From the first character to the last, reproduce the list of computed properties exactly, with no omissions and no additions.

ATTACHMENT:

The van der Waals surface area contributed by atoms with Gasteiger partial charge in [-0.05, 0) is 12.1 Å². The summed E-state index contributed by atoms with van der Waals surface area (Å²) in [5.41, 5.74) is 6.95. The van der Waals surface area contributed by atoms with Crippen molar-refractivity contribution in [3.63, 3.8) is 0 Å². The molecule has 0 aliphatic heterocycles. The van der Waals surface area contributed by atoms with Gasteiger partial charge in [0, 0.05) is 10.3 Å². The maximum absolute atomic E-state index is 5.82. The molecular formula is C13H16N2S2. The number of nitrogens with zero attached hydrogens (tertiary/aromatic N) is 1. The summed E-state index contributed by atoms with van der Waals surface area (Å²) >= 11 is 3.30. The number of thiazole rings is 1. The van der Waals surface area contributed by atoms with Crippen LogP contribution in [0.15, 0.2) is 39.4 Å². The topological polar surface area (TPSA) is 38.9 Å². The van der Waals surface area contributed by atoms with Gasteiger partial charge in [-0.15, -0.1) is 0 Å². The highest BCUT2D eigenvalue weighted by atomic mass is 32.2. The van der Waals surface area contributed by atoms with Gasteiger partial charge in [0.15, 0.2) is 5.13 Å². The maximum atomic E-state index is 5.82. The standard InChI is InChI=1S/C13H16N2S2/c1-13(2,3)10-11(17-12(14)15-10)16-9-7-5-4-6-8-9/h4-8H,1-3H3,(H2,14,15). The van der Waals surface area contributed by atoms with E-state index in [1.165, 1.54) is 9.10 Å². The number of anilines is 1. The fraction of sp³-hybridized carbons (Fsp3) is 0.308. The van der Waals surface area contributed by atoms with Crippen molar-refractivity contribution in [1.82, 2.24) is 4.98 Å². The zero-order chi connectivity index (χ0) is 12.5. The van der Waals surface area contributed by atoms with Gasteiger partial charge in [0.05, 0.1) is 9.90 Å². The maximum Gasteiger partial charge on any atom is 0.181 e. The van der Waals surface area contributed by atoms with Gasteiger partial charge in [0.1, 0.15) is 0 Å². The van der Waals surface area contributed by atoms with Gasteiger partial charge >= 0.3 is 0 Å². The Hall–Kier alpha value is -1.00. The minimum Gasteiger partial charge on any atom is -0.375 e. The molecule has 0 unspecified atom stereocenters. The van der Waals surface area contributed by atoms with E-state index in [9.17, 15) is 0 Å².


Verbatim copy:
The van der Waals surface area contributed by atoms with Gasteiger partial charge in [-0.05, 0) is 12.1 Å². The summed E-state index contributed by atoms with van der Waals surface area (Å²) in [5.41, 5.74) is 6.95. The van der Waals surface area contributed by atoms with Crippen molar-refractivity contribution in [3.63, 3.8) is 0 Å². The molecule has 0 aliphatic heterocycles. The van der Waals surface area contributed by atoms with Gasteiger partial charge in [0, 0.05) is 10.3 Å². The maximum absolute atomic E-state index is 5.82. The molecular formula is C13H16N2S2. The number of nitrogens with zero attached hydrogens (tertiary/aromatic N) is 1. The summed E-state index contributed by atoms with van der Waals surface area (Å²) >= 11 is 3.30. The number of thiazole rings is 1. The van der Waals surface area contributed by atoms with Crippen LogP contribution in [0.15, 0.2) is 39.4 Å². The topological polar surface area (TPSA) is 38.9 Å². The van der Waals surface area contributed by atoms with Gasteiger partial charge in [-0.15, -0.1) is 0 Å². The highest BCUT2D eigenvalue weighted by atomic mass is 32.2. The van der Waals surface area contributed by atoms with Gasteiger partial charge in [0.15, 0.2) is 5.13 Å². The maximum atomic E-state index is 5.82. The standard InChI is InChI=1S/C13H16N2S2/c1-13(2,3)10-11(17-12(14)15-10)16-9-7-5-4-6-8-9/h4-8H,1-3H3,(H2,14,15). The van der Waals surface area contributed by atoms with E-state index in [1.165, 1.54) is 9.10 Å². The number of anilines is 1. The fraction of sp³-hybridized carbons (Fsp3) is 0.308. The van der Waals surface area contributed by atoms with Crippen molar-refractivity contribution in [1.82, 2.24) is 4.98 Å². The zero-order chi connectivity index (χ0) is 12.5. The van der Waals surface area contributed by atoms with Gasteiger partial charge in [0.05, 0.1) is 9.90 Å². The maximum Gasteiger partial charge on any atom is 0.181 e. The van der Waals surface area contributed by atoms with Gasteiger partial charge in [0.1, 0.15) is 0 Å². The van der Waals surface area contributed by atoms with Gasteiger partial charge >= 0.3 is 0 Å². The Hall–Kier alpha value is -1.00. The minimum Gasteiger partial charge on any atom is -0.375 e. The molecule has 0 unspecified atom stereocenters. The van der Waals surface area contributed by atoms with E-state index in [9.17, 15) is 0 Å².